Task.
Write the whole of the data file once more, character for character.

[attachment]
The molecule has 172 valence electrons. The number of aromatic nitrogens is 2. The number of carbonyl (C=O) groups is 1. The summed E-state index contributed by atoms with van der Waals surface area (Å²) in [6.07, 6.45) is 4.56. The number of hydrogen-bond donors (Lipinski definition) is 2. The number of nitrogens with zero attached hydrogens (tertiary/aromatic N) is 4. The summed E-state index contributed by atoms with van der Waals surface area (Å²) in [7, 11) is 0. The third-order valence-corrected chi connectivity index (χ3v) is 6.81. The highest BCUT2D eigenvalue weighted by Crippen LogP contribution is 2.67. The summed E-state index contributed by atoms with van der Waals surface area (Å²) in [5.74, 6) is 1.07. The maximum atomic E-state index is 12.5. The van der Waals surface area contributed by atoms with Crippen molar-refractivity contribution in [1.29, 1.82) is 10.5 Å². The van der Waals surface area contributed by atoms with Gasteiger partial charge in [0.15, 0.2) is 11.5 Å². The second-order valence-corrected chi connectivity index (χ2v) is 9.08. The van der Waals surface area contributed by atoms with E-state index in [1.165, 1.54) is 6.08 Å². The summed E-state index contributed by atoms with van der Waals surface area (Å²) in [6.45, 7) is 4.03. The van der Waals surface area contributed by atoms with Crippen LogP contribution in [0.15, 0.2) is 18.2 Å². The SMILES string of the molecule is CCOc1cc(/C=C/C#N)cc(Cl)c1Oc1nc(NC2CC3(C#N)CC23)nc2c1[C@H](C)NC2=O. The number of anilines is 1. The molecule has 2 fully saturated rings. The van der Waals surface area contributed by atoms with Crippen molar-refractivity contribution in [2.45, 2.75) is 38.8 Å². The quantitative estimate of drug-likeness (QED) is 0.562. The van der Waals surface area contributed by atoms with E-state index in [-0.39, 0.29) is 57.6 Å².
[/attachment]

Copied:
The molecule has 172 valence electrons. The number of aromatic nitrogens is 2. The number of carbonyl (C=O) groups is 1. The summed E-state index contributed by atoms with van der Waals surface area (Å²) in [6.07, 6.45) is 4.56. The number of hydrogen-bond donors (Lipinski definition) is 2. The number of nitrogens with zero attached hydrogens (tertiary/aromatic N) is 4. The summed E-state index contributed by atoms with van der Waals surface area (Å²) in [7, 11) is 0. The third-order valence-corrected chi connectivity index (χ3v) is 6.81. The highest BCUT2D eigenvalue weighted by Crippen LogP contribution is 2.67. The summed E-state index contributed by atoms with van der Waals surface area (Å²) in [5.74, 6) is 1.07. The maximum atomic E-state index is 12.5. The van der Waals surface area contributed by atoms with Crippen molar-refractivity contribution in [1.29, 1.82) is 10.5 Å². The van der Waals surface area contributed by atoms with Gasteiger partial charge in [0.15, 0.2) is 11.5 Å². The second-order valence-corrected chi connectivity index (χ2v) is 9.08. The van der Waals surface area contributed by atoms with E-state index in [1.165, 1.54) is 6.08 Å². The summed E-state index contributed by atoms with van der Waals surface area (Å²) in [6.45, 7) is 4.03. The van der Waals surface area contributed by atoms with Crippen LogP contribution in [0.15, 0.2) is 18.2 Å². The SMILES string of the molecule is CCOc1cc(/C=C/C#N)cc(Cl)c1Oc1nc(NC2CC3(C#N)CC23)nc2c1[C@H](C)NC2=O. The number of anilines is 1. The molecule has 2 fully saturated rings. The van der Waals surface area contributed by atoms with Crippen molar-refractivity contribution in [2.45, 2.75) is 38.8 Å². The quantitative estimate of drug-likeness (QED) is 0.562. The van der Waals surface area contributed by atoms with E-state index in [-0.39, 0.29) is 57.6 Å².